March Madness just ended – no, not the March Madness you are thinking of, but rather the 2016 NCAA Fencing Championships were just held at Brandeis University in Waltham, MA, near Boston. Each year the top fencers from NCAA fencing teams around the US come together for team and individual bragging rights. This year there were 144 fencers representing 25 colleges and universities at the NCAA Championships. For the second year in a row, Columbia won the team championship, followed very closely by Ohio State, Princeton, St. John’s, and Notre Dame.
There are currently 44 US colleges and universities with NCAA fencing teams, although a few of these only have a women’s team. While you probably recognize all of the above schools in the top 5, the full list of schools with teams is quite diverse. There are larger public schools like Wayne State (Michigan) and City College of NY (CUNY), STEM-focused schools like MIT, NJIT, and Cal Tech, and smaller liberal arts colleges like Vassar, Drew, and Haverford. The NCAA.org website has an interactive map that shows the location of all member schools.
You can select Men’s Fencing, Women’s Fencing, or Mixed Fencing from the drop list. Below is a map of the Men’s programs in the northeast.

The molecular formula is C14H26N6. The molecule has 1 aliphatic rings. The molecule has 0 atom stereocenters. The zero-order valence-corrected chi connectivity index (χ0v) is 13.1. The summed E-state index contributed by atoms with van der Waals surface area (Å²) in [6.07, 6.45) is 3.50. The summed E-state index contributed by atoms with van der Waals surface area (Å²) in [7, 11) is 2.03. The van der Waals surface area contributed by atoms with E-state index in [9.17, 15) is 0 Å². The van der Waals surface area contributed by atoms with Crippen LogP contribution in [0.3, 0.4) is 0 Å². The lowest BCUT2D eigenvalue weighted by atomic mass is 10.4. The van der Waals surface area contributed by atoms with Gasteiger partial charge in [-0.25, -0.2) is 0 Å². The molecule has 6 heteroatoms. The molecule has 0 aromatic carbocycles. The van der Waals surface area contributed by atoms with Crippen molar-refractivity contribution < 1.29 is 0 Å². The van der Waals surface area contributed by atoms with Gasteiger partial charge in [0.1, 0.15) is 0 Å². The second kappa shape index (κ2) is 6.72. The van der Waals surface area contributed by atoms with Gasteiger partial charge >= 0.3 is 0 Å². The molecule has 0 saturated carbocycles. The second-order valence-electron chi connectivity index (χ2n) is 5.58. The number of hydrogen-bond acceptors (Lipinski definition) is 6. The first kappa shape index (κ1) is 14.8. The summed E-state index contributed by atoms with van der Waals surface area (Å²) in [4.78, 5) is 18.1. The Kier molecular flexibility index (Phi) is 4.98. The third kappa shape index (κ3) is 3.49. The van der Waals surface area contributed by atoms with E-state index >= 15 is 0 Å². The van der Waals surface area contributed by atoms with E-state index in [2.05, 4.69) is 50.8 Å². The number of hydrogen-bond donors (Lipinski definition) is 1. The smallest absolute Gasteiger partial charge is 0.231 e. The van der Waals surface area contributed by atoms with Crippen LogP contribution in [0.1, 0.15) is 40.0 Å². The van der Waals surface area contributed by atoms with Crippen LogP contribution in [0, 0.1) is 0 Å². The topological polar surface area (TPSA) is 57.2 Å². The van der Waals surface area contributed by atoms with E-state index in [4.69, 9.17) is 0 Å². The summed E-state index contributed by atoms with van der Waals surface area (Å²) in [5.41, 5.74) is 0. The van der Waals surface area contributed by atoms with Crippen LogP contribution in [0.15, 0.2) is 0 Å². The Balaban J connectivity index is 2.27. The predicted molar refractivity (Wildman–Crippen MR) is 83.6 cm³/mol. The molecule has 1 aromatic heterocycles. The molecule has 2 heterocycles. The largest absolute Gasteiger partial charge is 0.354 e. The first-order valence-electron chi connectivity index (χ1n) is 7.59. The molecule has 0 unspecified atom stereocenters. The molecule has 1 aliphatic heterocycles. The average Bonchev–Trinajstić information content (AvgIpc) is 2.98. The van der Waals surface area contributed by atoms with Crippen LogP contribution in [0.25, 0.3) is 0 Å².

Like other collegiate sports, schools belong to either Division 1, 2, or 3. Unlike many other sports though, fencing teams from different divisions compete against each other at the same competitions and compete together at the National Championships. There were several Div 2 and Div 3 schools represented this year at the NCAA tournament.
The primary differences between NCAA divisions are recruiting and scholarship rules. Div 1 and 2 schools have restrictive recruiting rules that limit how and when coaches can reach out to high school students, but can offer athletic scholarships. Div 3 schools have fewer restrictions, but cannot offer athletic scholarships. However, some Div 3 schools have very strong teams and can beat Div 1 teams in head-to-head competition. Many NCAA fencing schools are highly selective and fencing recruitment can be a hook in the admissions process.
With the excellent fencing program at RFC, there’s a strong possibility of fencing in college for those that want to continue on past high school. In just the past three years, RFC graduates have gone on to fence in NCAA programs at Brown, Cornell, Cleveland State University, Duke, and Ohio State.